The Chinese derelict Tiangong-1 space station will soon hit Earth’s atmosphere as it makes an unpowered, uncontrolled reentry. Much of it will be burnt up but some of the 9 tonne spacecraft will reach the ground (or more likely, the ocean waves). The current estimate is that the station will meet its doom sometime on April 1st (and that’s no joke).
The Virtual Telescope’s WebTV is offering updates on the space station’s return: Watch China’s Tiangong-1 Space Station in Real Time As It Nears Its Demise – Space.com.
It’s unclear how much of Tiangong-1 will survive the journey, but it’s possible some pieces will fall to the ground. The station has an orbital inclination between 43 degrees north and 43 degrees south latitudes, so it could fall anywhere within those bands. But experts point out that Tiangong-1 is much smaller than the NASA Skylab space station, parts of which crashed into remote areas of Australia in 1979, so most of it may burn up during re-entry. Tiangong-1 weighs only 8.5 metric tons (9.4 tons), compared to Skylab’s 100 tons.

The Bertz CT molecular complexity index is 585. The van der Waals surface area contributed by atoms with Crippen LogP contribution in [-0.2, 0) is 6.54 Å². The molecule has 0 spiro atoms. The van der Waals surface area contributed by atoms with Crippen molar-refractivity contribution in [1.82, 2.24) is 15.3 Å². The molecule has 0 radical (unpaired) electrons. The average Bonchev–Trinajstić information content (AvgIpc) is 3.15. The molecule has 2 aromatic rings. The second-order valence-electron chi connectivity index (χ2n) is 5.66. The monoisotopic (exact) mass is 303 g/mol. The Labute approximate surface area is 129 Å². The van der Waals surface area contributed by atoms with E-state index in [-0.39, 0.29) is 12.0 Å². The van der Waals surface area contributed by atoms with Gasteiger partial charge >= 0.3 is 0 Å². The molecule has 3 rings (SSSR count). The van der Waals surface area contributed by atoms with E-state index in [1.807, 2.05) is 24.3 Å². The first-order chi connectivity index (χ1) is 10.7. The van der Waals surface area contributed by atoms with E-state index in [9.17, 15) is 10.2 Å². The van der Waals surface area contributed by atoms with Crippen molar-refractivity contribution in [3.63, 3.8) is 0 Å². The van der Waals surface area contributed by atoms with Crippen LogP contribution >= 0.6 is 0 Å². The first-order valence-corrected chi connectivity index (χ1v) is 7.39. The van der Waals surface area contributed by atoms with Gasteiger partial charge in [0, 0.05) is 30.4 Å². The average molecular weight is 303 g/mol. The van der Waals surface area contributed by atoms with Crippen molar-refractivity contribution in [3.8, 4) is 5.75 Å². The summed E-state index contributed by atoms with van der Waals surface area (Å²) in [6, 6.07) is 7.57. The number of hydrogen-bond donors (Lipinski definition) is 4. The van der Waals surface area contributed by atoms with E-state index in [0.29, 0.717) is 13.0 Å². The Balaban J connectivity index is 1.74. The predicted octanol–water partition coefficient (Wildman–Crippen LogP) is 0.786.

Tracking of the station’s orbit is available at
- Tiangong-1 Reentry | The Aerospace Corporation
- n2yo.com – Live Real Time Satellite Tracking and Preditions: TIANGONG 1.
More about Tiangong-1:
- China’s Out-Of-Control Space Station Is Nowhere Near the Biggest Thing to Fall From Space – Space.com
- Chinese Space Station Crash: Why It’s So Hard to Predict Where Space Debris Will Land – Space.com
- Tiangong 1 Falls, Blue Moon Rises and Mars Takes Aim At Saturn – Universe Today
- Tiangong-1 crash: Track the out-of-control Chinese space station as it plummets to Earth | The Independent
- China’s defunct space lab hurtling toward Earth for re-entry – ABC News